Airport Charlie

Gene Fletcher

© Copyright 2016 by Gene Fletcher

Photo of a pig drinking beer.
My first encounter with the story of Airport Charlie was as unlikely as my first encounter with the hog himself. Yes, Airport Charlie was a hog. A hog with a reputation that had spread from Cross City, Florida as far south as Sarasota.

Airport Charlie’s name came up in a conversation at a cocktail party in Sarasota, Florida. Since cocktail talk is known to be a very reliable source of information, I took my drink in hand and began to circulate toward a group of guys that I knew from my consulting business. One of them looked in my direction and said, “Fletcher is from Cross City, Florida, he must know about this hog”.  I had to admit that I was from Cross City but I did in fact not know anything about Airport Charlie.

One of the guys in the cocktail drinking group was a pilot who frequently flew a single engine plane around the state. He told us that all pilots of small air craft were familiar with Cross City because the prevailing winds in the area made the pilots very nervous. He gave a detailed description of prevailing winds, cold fronts and temperatures that soon became a little too deep for me.

He went on to say that he had once landed his single engine plane at the Cross City Airport on Sunday for some urgently needed repairs and much to his surprise, found no mechanic available. After calling everyone he could remember in the area around Cross City, who might help a pilot in distress on a Sunday afternoon, he waited for help to arrive. While he waited he spent some time at the only restaurant within walking distance. That would be the Airport Restaurant, home of the beer drinking pig who grew into an enormous beer drinking hog.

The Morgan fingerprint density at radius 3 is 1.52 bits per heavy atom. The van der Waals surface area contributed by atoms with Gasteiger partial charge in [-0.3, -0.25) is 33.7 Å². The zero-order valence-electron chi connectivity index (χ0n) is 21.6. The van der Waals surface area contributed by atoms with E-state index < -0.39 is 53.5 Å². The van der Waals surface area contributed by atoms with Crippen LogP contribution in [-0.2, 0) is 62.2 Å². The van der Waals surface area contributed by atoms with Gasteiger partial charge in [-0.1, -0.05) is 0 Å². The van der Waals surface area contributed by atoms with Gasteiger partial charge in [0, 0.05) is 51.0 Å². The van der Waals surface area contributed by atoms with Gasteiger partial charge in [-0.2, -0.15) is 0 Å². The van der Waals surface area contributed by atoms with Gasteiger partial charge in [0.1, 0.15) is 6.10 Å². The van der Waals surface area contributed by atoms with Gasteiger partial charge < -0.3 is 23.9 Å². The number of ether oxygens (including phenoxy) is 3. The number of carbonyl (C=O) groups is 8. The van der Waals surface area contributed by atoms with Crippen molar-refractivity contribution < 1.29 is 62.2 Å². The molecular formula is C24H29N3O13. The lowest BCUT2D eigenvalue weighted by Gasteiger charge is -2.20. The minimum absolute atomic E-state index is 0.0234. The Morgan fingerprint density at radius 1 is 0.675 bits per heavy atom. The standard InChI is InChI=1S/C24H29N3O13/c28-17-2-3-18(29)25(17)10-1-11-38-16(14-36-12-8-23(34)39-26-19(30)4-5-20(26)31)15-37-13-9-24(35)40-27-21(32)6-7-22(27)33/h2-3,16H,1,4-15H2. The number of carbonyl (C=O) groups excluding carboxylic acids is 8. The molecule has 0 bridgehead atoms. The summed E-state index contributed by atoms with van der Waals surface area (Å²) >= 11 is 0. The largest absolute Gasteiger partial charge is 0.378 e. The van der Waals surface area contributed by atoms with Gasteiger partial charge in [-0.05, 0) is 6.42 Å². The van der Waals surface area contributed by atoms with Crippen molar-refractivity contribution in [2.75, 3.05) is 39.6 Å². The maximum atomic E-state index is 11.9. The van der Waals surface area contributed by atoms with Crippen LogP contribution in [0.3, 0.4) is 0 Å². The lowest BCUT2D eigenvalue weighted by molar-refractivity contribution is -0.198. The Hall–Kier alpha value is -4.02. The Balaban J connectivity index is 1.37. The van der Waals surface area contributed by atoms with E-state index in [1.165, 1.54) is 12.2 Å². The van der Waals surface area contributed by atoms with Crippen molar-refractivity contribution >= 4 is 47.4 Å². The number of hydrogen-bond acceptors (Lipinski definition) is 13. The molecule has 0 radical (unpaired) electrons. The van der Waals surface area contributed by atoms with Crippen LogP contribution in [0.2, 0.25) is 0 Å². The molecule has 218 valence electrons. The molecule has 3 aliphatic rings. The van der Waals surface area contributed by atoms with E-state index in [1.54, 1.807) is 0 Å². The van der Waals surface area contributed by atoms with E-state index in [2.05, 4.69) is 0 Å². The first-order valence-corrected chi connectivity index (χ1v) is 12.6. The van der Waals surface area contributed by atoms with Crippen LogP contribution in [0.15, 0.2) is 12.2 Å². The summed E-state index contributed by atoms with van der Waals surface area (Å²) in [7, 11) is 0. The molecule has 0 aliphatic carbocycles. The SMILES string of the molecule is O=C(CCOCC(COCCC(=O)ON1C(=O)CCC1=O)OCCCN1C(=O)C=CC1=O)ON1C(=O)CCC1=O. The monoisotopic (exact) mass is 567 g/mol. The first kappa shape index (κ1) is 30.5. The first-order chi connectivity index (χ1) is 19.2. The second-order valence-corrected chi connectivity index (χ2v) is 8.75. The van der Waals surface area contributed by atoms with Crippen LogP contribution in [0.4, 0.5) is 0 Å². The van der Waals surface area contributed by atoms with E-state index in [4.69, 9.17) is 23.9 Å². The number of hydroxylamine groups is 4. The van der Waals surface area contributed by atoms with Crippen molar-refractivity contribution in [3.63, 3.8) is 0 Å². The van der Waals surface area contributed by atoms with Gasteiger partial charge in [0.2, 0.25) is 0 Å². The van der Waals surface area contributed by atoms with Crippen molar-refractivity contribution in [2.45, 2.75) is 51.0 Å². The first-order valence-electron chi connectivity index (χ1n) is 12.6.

The pilot said that when the restaurant and bar were under construction, Charlie was just a pig with a taste for beer. When the bar was constructed, the builder installed a pipe from the drip tray under the draft beer dispenser to a small bowl outside the bar. This was where Charlie spent much of his time drinking beer. As his reputation spread, he became more selective in his choice of beer. Over the years, he seems to have settled on Budweiser as his beer of choice. He preferred long necks because they were easier for him to manage as he drank his beer,

I must confess that over the years my love for Dixie County, Florida and the county seat, Cross City have not diminished but my visits there had. Like most Americans, my time was limited. When I did visit, most of my time was spent visiting friends and relatives with an occasional stop at the Dixie County Historical Society. If I had known of his existence, I might have checked on the beer drinking pig. With the knowledge that I now had, it was important to meet this pig. .

On my next trip to Cross City, the story of the beer drinking pig fresh in my head, I was determined to search out and find this pig. As it turned out, finding him was easy.

I asked my mother-in-law, known by one and all as “Miss Hazel”. She was a lifelong resident of Cross City. She was every ones friend. She would know the inside story on Airport Charlie.

The first question was, is the restaurant still open? The second question was, is Airport Charlie still there? With two yes answers, we turned to Miss Hazel for more information.

She had heard that the food there was good and the prices were reasonable. We immediately agreed to go there for supper that night.

It was a short, uneventful drive to the airport. In ten minutes, we were there.

Upon arrival at the restaurant, we were immediately seated at a table near the center of the room. When a person appeared, order book in hand, to inquire about our selections for dinner, we asked for menus. The server said she would be, “right back” and she retreated to the kitchen only to return immediately with menus in hand. When my wife asked if they had blue cheese salad dressing, the server again retreated to the kitchen and quickly returned to report that blue cheese dressing was available. By this time, we must have had looks of concern on our faces because, the server volunteered some interesting information.